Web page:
The formula for value is: “Value = Benefits – Cost”. Understanding the concept of value is central to the process science discipline. Process scientists learn how to define and measure value. The first principle of process science states that “Energy flows through processes to create value”.
The concept of value is key to the entire discipline of process science. After all, the term appears in the first process principle: “Energy flows through processes to create value”. A process scientist or consultant must be able to define and measure value in order to successfully optimize a process. There are many definitions of the word “value”; and sometimes it can seem like an overused corporate buzzword. So before we proceed any further in the realm of process science, we need to get clear about how we are using the term.
What exactly do we mean by “value” in the context of process science?
What is value?
The simple definition of value is this: value is the difference between benefits and cost. This definition gives us the “value formula”:
value = benefits - cost
The formula looks simple, but it is important to understand what each of these elements actually means.
In a business context we would typically define cost as resources spent on business goods or services. This could include money, labor or any other way we might expend energy. Cost is a measurement which is objective and quantifiable.
Benefits, though, are harder to quantify. The measurement of benefits is subjective, and depends on the context of the recipient. For example, the benefit which an adult experiences from receiving a $1 bill is different to the benefit which a child would experience. So we can’t say that something is providing $1 worth of benefit and just leave it there.
This is why we sometimes need to perform a “cost-benefit analysis” when we are trying to decide the value of an activity or purchase. If benefits could be quantified like cost, we would simply look at the two numbers and see whether it was a net positive or net negative outcome — but it’s not that simple.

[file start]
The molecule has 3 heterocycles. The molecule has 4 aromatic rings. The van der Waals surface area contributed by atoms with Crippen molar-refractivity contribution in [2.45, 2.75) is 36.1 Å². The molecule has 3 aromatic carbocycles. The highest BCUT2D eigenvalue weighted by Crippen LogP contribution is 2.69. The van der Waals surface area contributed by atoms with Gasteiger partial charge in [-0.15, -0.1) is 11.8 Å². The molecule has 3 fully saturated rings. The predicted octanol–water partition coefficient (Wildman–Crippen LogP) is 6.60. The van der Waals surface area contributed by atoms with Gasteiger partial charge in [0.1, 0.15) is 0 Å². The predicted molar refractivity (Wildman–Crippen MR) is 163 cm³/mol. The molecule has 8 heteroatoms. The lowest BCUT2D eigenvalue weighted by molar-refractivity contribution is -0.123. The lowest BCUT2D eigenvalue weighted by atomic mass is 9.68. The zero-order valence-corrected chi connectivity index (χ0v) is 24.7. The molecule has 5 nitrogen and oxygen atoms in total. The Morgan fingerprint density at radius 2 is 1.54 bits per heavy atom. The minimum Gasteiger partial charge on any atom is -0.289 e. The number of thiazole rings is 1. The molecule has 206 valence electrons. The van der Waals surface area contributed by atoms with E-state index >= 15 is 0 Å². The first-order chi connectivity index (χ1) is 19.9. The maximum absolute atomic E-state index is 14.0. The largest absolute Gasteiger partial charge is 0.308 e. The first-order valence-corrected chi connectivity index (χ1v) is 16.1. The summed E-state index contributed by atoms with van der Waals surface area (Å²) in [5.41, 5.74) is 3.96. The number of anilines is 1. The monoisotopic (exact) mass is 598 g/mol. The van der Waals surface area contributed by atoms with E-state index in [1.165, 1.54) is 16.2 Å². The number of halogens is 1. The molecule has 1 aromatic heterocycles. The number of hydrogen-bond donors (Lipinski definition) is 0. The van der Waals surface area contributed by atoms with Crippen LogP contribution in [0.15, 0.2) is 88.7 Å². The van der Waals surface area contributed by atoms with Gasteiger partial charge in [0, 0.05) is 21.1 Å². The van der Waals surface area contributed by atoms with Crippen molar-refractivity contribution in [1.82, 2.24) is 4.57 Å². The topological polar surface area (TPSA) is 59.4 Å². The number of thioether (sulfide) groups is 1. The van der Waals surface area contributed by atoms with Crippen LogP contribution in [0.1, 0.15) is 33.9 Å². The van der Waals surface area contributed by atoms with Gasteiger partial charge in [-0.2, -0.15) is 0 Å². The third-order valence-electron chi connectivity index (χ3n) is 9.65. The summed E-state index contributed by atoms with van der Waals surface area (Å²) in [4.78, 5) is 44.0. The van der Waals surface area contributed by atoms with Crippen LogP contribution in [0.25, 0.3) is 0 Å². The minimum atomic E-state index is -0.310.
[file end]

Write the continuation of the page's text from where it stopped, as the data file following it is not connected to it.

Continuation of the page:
Value is a subjective measure
Because the value formula contains a subjective element (benefits), value itself is a subjective measure. But we can still analyze value objectively because the formula also contains the objective element of cost. Cost acts as an objective comparison factor. I can use cost to compare different options, determining which will generate the greatest value (for me), and spend my money (/time/resources) accordingly.
This leads us to a rule of thumb: where people are paying for things, value is being created. If value is no longer being created, people will no longer be willing to pay for it.
Value creation goes both ways
There are always two parties involved in value creation (in a business context, the “company” and “customer”). This is where the subjective element becomes so important. Each side of a value exchange experiences the benefits of a given process in relation to what it costs them to get these benefits. The gap between the cost for a company to produce something and the benefit the customer receives (even when buying it at a higher price) is the space within which value creation can occur.
For example, if a customer wants a shirt and feels subjectively that this shirt is worth $100, they would be willing to incur an objective cost up to $100 to get it. This would be the customer’s benefit metric. So a company could charge up to $100 for the shirt and a customer who perceives the benefit of having the shirt as being worth $100 will pay for it.
For the company, however, the benefit is the revenue they receive, and the opportunity to generate profit (the amount above the cost to produce the shirt) from that revenue. If the shirt only costs the company $60 to make, the company could decide to charge only $80 for the shirt with the intent to make a profit and be competitive. In this case, both the customer and the company would receive $20 worth of value, because in both cases their benefits exceeded their costs.
Company value equation:
benefits ($80 purchase price) - cost ($60 cost to produce) = value ($20 profit)
Customer value equation:
benefits ($100 perceived value) - cost ($80 purchase price) = value ($20 savings)
Understanding the value formula–and how both subjective and objective elements contribute to the equation–allows process scientists and consultants to quantify and improve the processes they analyze. Process in the business world only exists because there is some value which customers are seeking; otherwise, there would be no demand, no energy inputs, and no process. This is why defining and understanding value is essential to the study of process science.
The most important thing for process professionals to remember is that it is unnecessary to qualify whether value creation exists. The job of a process professional is simply to identify what the value is and how to increase the value creation by reducing the energy (cost) required to generate that value.